If all of your leaves are suddenly turning yellow, this can be an issue with water quality or over-fertilization. Also expect to see brown tips. You’ll want to switch to filtered water if possible, and if you did just fertilize, flush the soil out with water to leach out any excessive nutrients.

If only a few leaves are affected, this is likely a pest issue, which we’ll cover in the next section.

Diseases and pests

Heartleaf philodendron is a pretty robust plant, but if weakened, can succumb to a lot of the most common pests and diseases. We’ll cover the three we see the most.

Spider mites

Hard to see, we often notice their webs first on the back of leaves. If it’s another kind of mite, you may not notice them until it’s really thousands upon thousands of them clustering together. So how can you tell if something is wrong?

You’ll notice leaves turning yellow… but not all the way around and not all of them, just a few. This is a good sign that it’s either direct sun or pests. Mites also tend to attack the youngest leaves first, because this is where nutrients from the plant are flowing through thinner cell membranes.

The fix is to spray it down with water, ideally outside using a strong pressure. Add neem oil applications, a few weeks apart, so that you can completely disrupt the lifecycle of the mites, along with their eggs.


Mealybugs are the other pest we see the most on Philodendron hederaceum. They love to eat the plant’s sap, so you might notice it accumulating on the surface of leaves. These guys are a fair bit larger, so we can just remove them and wipe them away with alcohol or soapy water. Neem oil, again, works great and kills off any eggs.

Root rot

As we mentioned before, Heartleaf philodendron do like moist soil, which can give us an issue that other plants don’t have as often. The fungi that cause root rot are always in the soil, but they’re activated by water and seem to thrive in compacted soil that has less air.

We can avoid this by keeping our soil well-aerated. But if you do notice a mushy root system that is slimy and a bit brown, you’ll need to cut the affected roots away and switch out the soil completely. This could be a good time to add more perlite or LECA to ensure your soil has plenty of air and roots have room to grow.

Root rot will often cause yellowing leaves and even mushy stems, so this combined with wet soil should encourage you to investigate further.


Heart-leaf philodendron hederaceum is an easy-to-care-for indoor plant with beautiful heart-shaped leaves. If you’re looking to really nail a certain indoor style, or you’re a beginner looking for a first plant, this is a fantastic choice that won’t stress you out too much or limit you to a single look.

Heartleaf philodendron care tips:

  • Heartleaf philodendron grow faster in lots of indirect sunlight or when trained to climb up a peat moss pole.
  • Leggy stems are a sure sign of low light conditions, so increase light or embrace the legginess.
  • Really feel the soil surface before watering. You don’t want to let the potting soil dry out completely, but if it does, this is a good sign that it’s time for more water.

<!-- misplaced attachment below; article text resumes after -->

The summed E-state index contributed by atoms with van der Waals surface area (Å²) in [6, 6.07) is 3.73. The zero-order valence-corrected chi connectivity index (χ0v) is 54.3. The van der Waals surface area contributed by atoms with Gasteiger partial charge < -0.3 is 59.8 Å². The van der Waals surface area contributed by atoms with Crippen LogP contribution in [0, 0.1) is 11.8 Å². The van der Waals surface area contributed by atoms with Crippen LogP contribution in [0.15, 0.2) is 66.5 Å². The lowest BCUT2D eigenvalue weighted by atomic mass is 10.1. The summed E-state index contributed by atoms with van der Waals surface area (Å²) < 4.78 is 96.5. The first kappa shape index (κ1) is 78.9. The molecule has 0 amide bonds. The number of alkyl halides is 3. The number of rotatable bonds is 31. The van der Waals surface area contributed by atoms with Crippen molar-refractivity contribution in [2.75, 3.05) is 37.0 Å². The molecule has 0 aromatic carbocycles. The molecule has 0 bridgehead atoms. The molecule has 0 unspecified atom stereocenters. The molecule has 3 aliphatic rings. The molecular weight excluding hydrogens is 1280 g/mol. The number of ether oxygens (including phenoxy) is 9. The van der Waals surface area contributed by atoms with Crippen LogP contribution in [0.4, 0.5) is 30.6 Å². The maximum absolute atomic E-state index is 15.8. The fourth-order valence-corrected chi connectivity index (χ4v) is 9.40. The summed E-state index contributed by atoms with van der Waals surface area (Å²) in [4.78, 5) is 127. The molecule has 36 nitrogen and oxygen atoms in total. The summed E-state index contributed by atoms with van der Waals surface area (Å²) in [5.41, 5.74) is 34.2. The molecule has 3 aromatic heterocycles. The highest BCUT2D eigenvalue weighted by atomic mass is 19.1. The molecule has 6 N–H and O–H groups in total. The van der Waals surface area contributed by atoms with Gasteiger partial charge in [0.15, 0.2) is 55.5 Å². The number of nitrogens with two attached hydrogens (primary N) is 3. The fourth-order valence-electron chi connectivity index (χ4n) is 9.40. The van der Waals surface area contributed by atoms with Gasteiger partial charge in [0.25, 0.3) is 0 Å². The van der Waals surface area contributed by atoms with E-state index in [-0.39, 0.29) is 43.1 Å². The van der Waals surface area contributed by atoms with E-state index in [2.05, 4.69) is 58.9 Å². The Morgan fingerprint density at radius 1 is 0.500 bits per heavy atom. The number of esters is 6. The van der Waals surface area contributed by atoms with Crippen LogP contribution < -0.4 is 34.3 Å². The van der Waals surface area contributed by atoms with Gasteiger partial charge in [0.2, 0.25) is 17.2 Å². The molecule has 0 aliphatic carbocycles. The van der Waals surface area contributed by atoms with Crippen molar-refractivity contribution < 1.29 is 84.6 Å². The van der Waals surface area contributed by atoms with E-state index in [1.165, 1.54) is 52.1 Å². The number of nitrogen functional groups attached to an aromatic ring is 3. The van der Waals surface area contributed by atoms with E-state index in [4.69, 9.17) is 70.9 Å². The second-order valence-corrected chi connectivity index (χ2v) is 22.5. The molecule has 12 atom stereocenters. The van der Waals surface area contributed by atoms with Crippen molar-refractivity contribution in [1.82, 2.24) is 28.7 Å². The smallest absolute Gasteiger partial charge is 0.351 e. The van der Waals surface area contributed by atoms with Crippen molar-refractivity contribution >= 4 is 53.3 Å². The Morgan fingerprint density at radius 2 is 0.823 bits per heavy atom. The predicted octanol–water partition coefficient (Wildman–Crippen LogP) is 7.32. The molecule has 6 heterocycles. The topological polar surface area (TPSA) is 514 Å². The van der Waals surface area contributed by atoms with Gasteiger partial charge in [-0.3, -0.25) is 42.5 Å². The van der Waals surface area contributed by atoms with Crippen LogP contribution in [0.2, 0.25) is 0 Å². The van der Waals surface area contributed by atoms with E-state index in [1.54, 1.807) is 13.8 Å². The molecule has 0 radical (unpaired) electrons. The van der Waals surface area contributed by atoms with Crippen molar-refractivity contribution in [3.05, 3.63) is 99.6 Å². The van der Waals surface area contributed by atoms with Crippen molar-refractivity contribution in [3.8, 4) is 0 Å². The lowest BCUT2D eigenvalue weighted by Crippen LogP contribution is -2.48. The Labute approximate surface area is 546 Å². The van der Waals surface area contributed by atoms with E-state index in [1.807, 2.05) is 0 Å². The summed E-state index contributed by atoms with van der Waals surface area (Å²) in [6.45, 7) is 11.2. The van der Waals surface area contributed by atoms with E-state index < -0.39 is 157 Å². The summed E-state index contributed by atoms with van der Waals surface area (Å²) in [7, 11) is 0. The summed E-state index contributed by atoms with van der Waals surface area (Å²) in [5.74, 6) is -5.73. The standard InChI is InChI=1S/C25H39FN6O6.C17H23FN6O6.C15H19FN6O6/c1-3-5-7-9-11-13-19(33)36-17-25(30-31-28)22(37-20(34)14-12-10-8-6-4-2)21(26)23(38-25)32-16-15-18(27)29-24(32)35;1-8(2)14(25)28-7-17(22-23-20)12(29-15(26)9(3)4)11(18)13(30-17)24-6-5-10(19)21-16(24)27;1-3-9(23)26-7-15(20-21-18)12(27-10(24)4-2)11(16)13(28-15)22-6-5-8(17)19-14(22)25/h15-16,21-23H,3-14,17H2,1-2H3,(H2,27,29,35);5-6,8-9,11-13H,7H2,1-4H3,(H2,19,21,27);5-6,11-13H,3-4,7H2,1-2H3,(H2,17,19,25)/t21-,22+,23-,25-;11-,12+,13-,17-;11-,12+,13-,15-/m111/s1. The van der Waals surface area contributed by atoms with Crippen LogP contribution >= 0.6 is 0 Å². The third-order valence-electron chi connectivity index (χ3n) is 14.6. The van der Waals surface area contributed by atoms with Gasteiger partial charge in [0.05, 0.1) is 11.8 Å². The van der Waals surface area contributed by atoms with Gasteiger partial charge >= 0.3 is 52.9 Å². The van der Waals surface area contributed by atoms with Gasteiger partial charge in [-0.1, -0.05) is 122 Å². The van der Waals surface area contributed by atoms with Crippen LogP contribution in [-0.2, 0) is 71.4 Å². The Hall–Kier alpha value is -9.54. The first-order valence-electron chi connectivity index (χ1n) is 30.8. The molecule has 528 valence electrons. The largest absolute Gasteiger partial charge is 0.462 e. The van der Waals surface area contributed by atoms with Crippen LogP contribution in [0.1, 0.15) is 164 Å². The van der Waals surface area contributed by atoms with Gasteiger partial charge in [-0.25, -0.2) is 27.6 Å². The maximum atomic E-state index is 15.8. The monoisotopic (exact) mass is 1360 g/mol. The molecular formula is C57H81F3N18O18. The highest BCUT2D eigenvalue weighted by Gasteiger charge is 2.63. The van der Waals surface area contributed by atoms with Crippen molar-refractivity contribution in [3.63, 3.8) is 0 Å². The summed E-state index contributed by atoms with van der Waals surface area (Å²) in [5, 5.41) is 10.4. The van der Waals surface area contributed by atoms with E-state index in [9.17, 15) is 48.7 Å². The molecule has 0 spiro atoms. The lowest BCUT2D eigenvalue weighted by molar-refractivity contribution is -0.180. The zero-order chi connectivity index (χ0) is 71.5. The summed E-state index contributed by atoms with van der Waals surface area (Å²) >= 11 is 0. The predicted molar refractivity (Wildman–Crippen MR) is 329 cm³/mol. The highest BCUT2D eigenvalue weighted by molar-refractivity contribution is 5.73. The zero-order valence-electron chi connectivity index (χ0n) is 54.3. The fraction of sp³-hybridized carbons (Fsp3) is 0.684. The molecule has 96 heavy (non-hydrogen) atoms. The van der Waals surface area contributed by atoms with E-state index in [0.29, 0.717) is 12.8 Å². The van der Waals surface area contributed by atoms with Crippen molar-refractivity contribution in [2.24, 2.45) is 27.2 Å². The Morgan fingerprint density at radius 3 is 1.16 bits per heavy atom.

That’s it for our Heartleaf philodendron guide! If you have any questions or want to send in a picture of some beautiful variegated leaves… we won’t say no.

Take care!


What is the difference between Philodendron hederaceum and Philodendron scandens?

These are actually both the same plants. For a variety of reasons, the Philodendron genus has a lot of regional naming conventions, probably because they’re such popular plants throughout the world.

Which heartleaf philodendron fertilizer should I use?

We recommend any balanced liquid fertilizer. By default, you should use it every few months from spring through fall and at 50% dilution.

Can you bring this plant outdoors?

You can! Just make sure it doesn’t attract too many pests when bringing it back inside, and that its aerial roots don’t attach too tightly to a deck or other structures, or you’ll have some unwinding to do.

Are Heartleaf philodendron hanging plants?

Heartleaf philodendron are hemiepiphytes, so they love to climb or hang, but don’t require other plants to survive. You can also train heart-leaf philodendron to grow along a moss pole or another staked structure, like wire.

Are Philodendron hederaceum safe for pets?

Heartleaf philodendron do contain calcium oxalate crystals, which are irritants and dangerous for pets and kids, so make sure to keep these house plants out of their reach.

What is the ideal potting mix for a Heartleaf philodendron plant?

Any potting soil mix you find at the store should be fine, but we recommend avoiding one with timed-release fertilizer in it. You’ll also want to consider adding perlite or another aerating material to let the soil dry out between watering.

Are Heartleaf philodendron plants considered tropical plants?

They are! Heartleaf philodendron’s native habitat is in the Caribbean, and they love the same conditions when possible in the home. This means lots of warm temperatures and indirect light, as if it was naturally filtered through the canopy of leaves and trees above it.

Your potting medium should reflect this as well, so you’ll want soil that drains quickly.


Our Expert
Jennifer Schutter

Jennifer Schutter is a certified master gardener with over 14 years of gardening experience. Her expertise is in indoor plant propagation and home ecology.